“Kelsey made me come to that party because tomorrow . . . or, today I guess, is the anniversary of my divorce.”

I didn’t say anything. It’s always taken me a long time to think of something to say, and then more often than not I usually just say it to myself. Besides, there’s no correct response to something like that. I didn’t turn, but I felt her staring far away into the water.

“Do you ever wish you could stop time?” she asked.

“Sure,” I said.

She sighed, a quiet sound, almost drowned in the whish of the whispering surf. I don’t know if she even heard it herself.

“Just enjoy it,” I said, “tomorrow’ll be here soon enough.”

Her head was resting against the back of the truck, but she cut her eyes toward me and smiled. She had a beautiful, tired smile—the kind of smile that was finding it increasingly hard to get up in the morning.

“It’s hard to let people go, even when they’re gone,” she said.

I nodded then looked back out to sea.

“Do you think he ever really loved you too?” I asked.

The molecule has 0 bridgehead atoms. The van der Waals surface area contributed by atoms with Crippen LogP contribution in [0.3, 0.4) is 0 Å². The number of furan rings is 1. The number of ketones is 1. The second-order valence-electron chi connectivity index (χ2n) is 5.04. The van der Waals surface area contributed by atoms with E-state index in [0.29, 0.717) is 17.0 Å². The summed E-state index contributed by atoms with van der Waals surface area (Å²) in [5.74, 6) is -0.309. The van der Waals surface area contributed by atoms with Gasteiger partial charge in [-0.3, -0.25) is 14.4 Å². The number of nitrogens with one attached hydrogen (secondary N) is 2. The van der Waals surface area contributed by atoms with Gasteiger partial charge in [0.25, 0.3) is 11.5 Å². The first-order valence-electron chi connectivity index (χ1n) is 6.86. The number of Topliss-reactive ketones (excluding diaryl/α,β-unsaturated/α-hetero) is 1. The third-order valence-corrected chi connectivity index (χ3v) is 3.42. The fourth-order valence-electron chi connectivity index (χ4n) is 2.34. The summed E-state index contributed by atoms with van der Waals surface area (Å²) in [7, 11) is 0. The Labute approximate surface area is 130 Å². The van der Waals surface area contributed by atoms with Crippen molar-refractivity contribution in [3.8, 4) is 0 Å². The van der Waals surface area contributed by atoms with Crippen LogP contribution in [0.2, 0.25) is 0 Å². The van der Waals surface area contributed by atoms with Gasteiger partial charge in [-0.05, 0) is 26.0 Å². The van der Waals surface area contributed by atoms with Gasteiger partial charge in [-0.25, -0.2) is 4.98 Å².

She pulled her knees up to her chest, rested her chin on them, “Sometimes I wonder about that . . . but rarely more than twenty times a day.” She forced out that deep breath of a laugh again. “I don’t know why I’m dumping this on a complete stranger.”

I shrugged, “Sometimes the right person’s just in the right place at the right time.”

“I don’t know,” she said. She turned and looked right at me then. I could feel the weight of it.

“You have this . . . I don’t know . . . this cosmic sadness about you, like there’s someone way down deep in there—someone safe. Do you ever let people in?”

“I try not to,” I held her eyes for a few moments then offered a rusty smile of my own.

“What would it look like if you did?” she asked.

“Maybe I’m too scared to find out. Maybe they’d see me for the fraud I am,” I said.

She pursed her lips, thinking. Still staring at me but not at me.

“Maybe that’s it: maybe we’re all just frauds.” Her eyes came back. I was still watching her, sensing I needed this moment—this answer—somehow. She looked like she was going to speak again but then nodded like she’d solved some puzzle that had lain unfinished for years on the back table of her mind.

***